Thankfully, I stuck with it and never gave up. Over several weeks and months, I slowly began to incorporate simple techniques that allowed me to sit for longer and longer periods with my eyes closed while I tried to focus on my breath. Being able to sit with my eyes shut for five minutes was a huge accomplishment. Eventually, I could sit for twenty to thirty minutes peacefully.
When I began meditation, I was searching for a way to find serenity. I knew I had a disturbed and restless (“untrained”) mind. If there was a way for me to quiet the noise in my head and soothe my aching spirit, I was determined to find it.
Our mind is a lot like a garage filled with junk that has accumulated over many years. We know the garage needs to be cleaned, but we keep putting it off as long as possible. Then one day, we turn on the light and are confronted by a mountain of rubbish. Sooner or later, we have to empty the garage, or the problem is going to keep getting worse.
When I first confronted the rubbish heap in my brain, I was shocked by how much garbage I had been hoarding. It’s shocking and sad to look back on it now and realize the amount of negative crap I had accumulated over my lifetime. As I advanced in my meditation practice, I began to learn that most of my negative thoughts were a result of selfish craving. I craved wealth, power, popularity, sex, influence, and glory. I wanted the world to recognize my greatness and adore me. Since that wasn’t how things had turned out, my cravings eventually turned into bitterness, which I tried to drown in booze.
One of the great things about meditation is that it allows us an opportunity to recognize our source of suffering in order to release it. If we’re able to see what is causing us pain (negative thought), we can then identify it for what it is and let it go with a smile. We can train our minds to release the negative thoughts that hold us hostage. Empty our minds of destructive cravings, and our minds will fill with acceptance, peace, and joy.
I often use the image of a red helium balloon being released into the sky. Once I have identified a negative thought, instead of holding onto it, I think of it as a balloon that I want to float away. I let it go and watch as it drifts upwards into the clouds, finally disappearing out of sight. Perhaps it sounds too simplistic, but it often works.
There are times when negative thoughts are buried so deep and are so painful, that we need to seek professional help to dislodge them. But meditation can be helpful to almost anyone looking to explore the inner workings of their mind so that they can begin letting go of the harmful debris they’ve been hoarding.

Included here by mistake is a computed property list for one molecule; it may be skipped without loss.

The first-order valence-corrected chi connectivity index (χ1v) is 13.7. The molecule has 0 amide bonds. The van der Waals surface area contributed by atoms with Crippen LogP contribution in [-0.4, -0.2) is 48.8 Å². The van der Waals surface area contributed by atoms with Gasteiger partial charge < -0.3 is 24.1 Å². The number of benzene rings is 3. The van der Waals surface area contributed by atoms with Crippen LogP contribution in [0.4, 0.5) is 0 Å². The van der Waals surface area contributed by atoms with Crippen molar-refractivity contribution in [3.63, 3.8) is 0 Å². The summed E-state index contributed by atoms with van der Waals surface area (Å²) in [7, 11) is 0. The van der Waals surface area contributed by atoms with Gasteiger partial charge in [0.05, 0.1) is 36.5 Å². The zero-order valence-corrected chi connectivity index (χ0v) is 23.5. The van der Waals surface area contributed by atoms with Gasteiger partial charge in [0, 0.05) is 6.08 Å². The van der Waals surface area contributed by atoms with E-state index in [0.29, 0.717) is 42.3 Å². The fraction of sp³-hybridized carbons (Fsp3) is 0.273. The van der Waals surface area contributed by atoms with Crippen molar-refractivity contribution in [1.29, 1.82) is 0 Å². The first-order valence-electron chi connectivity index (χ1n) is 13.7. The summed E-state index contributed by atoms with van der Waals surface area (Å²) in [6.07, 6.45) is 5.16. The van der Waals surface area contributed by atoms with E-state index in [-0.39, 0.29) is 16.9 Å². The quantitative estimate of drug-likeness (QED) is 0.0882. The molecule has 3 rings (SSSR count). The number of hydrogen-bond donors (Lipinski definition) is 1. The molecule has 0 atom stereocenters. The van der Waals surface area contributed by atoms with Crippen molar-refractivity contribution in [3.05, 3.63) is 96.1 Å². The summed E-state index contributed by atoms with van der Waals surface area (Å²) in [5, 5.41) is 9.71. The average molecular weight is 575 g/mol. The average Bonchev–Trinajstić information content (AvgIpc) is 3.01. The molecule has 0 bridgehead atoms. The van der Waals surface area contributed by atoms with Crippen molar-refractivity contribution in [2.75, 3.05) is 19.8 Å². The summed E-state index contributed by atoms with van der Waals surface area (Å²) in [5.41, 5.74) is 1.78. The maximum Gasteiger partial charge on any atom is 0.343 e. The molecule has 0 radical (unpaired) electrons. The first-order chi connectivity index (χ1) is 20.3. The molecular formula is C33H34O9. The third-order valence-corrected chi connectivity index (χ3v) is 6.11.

Meditation was, and is, one of the essential factors in my recovery, helping me immensely by calming the storms that once raged inside my head and replacing it with the peace and serenity I had been searching for my entire life.
Early recovery is like a full-time job. It takes up most of your waking hours and requires dedication and hard work. There are many struggles along the journey that, hopefully, result in more successes than failures. Ultimately, the harder we work, the greater the rewards we reap.
Having spent the better part of a year completely immersed in my recovery, I was starting to feel more confident and optimistic than I had in my entire life. I say that without exaggeration. I felt good about myself and the path I was following. I was no longer imprisoned by my addiction nor poisoned by fear and resentment. I was learning how to cultivate hope and serenity. I was sleeping better, eating better, exercising, meditating, and attempting to repair my finances.
Not that I was entirely out of danger from relapse. I never will be. Protecting my sobriety is a lifelong endeavour, a job that never ends (yikes). This is just the reality I have learned to accept, like a diabetic who has to be forever proactive about taking insulin and eating correctly. I have to do whatever it takes, every day, to remain clean.
Whatever danger there was for me in the world, I was ready to face it head-on.
It took me a long time to realize that not everyone is obsessed with alcohol and drugs. Most people spend the majority of their time focusing on things like family, careers, vacations, and paying bills. While I had spent decades pickling myself in alcohol, other people were out creating real lives and fulfilling real dreams. I wanted to figure out how to join that world.